tubman4Harriet Tubman is also a subject of some controversy, and there are those who are less than thrilled with seeing her on the $20.  Ms. Tubman was arguably the most famous of the Underground Railroad conductors, having made 19 trips into the south during a ten-year period and rescued more than 300 slaves, escorting them safely to the north.  By 1856, there was a $40,000 reward on her head, approximately the equivalent of $1.2 million today!  The esteemed Frederick Douglass once said of her “Excepting John Brown — of sacred memory — I know of no one who has willingly encountered more perils and hardships to serve our enslaved people than [Harriet Tubman].”  Tubman served in the U.S. Army during the war, and even led an armed raid that freed hundreds of slaves.  For a brief bio of Ms. Tubman, click  here.

 

The announcement was met with good tidings by most, including President Obama, Hillary and Bernie, and most everyone else.  However, there are some who are not happy:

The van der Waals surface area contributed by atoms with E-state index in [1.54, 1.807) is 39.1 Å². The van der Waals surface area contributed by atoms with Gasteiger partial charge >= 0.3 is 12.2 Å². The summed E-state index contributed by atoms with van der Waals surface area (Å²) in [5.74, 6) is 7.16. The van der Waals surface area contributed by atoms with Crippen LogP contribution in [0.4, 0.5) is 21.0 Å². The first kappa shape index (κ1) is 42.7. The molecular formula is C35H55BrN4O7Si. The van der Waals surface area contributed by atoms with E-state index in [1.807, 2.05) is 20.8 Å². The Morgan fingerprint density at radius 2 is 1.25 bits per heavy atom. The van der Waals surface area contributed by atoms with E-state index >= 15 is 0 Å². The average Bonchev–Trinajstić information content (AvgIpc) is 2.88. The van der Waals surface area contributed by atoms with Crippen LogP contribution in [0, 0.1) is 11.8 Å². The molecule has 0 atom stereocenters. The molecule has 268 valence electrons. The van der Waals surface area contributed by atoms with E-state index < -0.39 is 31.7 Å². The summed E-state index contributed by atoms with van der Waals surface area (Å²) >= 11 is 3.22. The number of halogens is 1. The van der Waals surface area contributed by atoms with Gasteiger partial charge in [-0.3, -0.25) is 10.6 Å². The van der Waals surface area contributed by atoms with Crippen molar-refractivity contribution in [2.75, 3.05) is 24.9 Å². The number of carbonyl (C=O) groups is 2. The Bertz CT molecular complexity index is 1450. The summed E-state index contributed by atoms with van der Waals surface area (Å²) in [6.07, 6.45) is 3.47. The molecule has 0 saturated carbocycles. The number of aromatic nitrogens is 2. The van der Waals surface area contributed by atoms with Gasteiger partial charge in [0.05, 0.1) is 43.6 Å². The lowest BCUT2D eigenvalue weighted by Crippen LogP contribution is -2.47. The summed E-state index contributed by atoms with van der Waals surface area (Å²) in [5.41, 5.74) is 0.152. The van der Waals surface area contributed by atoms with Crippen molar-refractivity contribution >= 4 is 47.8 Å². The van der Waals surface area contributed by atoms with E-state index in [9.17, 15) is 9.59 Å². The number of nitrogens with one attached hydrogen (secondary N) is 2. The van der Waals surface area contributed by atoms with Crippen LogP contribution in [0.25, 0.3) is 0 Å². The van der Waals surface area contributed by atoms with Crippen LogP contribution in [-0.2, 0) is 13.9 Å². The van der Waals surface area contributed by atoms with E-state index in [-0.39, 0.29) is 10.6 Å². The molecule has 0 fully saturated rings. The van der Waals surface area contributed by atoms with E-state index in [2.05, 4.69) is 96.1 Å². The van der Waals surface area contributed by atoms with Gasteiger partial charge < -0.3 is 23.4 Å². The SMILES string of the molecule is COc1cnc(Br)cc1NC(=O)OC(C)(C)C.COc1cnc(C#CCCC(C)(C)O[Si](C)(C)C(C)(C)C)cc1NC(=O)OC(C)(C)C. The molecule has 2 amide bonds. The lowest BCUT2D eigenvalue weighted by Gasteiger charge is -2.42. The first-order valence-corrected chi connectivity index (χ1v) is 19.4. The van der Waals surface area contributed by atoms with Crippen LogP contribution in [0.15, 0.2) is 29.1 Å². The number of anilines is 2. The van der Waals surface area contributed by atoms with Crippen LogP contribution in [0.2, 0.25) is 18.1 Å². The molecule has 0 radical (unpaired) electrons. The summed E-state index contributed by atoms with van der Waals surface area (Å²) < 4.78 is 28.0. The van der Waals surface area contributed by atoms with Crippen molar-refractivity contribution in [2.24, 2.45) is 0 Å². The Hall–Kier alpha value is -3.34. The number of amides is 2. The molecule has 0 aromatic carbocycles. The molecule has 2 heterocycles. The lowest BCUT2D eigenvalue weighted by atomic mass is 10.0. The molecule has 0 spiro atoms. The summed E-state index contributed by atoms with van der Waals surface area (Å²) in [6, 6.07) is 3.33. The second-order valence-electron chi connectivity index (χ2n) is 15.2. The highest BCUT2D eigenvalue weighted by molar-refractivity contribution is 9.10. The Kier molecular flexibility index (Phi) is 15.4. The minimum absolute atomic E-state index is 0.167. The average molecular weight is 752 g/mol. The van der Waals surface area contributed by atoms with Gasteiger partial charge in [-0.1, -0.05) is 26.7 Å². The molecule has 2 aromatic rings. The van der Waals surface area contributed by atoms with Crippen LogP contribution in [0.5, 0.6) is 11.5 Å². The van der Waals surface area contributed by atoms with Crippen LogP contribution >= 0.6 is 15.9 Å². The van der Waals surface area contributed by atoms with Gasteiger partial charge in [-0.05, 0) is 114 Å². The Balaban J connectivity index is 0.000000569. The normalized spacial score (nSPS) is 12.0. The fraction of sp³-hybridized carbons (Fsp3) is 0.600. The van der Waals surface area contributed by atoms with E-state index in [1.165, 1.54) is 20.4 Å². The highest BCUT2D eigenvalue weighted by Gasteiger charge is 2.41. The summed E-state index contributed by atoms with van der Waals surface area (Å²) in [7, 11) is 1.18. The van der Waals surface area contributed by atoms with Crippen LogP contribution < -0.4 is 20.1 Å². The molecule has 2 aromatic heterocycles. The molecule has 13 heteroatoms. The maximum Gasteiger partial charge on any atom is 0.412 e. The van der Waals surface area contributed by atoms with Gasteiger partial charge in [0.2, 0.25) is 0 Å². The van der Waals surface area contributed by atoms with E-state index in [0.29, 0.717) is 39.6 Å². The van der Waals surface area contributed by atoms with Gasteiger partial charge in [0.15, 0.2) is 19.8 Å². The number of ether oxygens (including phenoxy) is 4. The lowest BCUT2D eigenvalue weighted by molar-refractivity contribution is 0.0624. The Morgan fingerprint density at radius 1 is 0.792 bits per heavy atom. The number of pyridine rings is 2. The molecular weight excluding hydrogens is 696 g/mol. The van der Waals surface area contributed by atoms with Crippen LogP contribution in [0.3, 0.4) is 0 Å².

• I absolutely HATE it that our coins and bills have transitioned to commemorations of personages of our past rather than representations of our national ideals. I really HATE it, but to remove important personages, like Andrew Jackson, the founder of one of our two modern political parties, for someone like Harriet Tubman, who was a truly minor figure in our history, is really absurd and constitutes racial and gender pandering of the most objectionable sort. (name withheld)
  • This country was founded on the idea that all white men are created equal and no one else. As such, Andrew Jackson—slave owner, seventh president of the United States and current face on the $20 bill—represents exactly the values and ethics upon which this country was founded. You can put lipstick on a pig, but it’s still a pig—the pig in this case being a capitalist structure hell-bent on the expansion, maintenance and protection of white supremacy at any costs. (Savali, The Root).  The Root is an African-American publication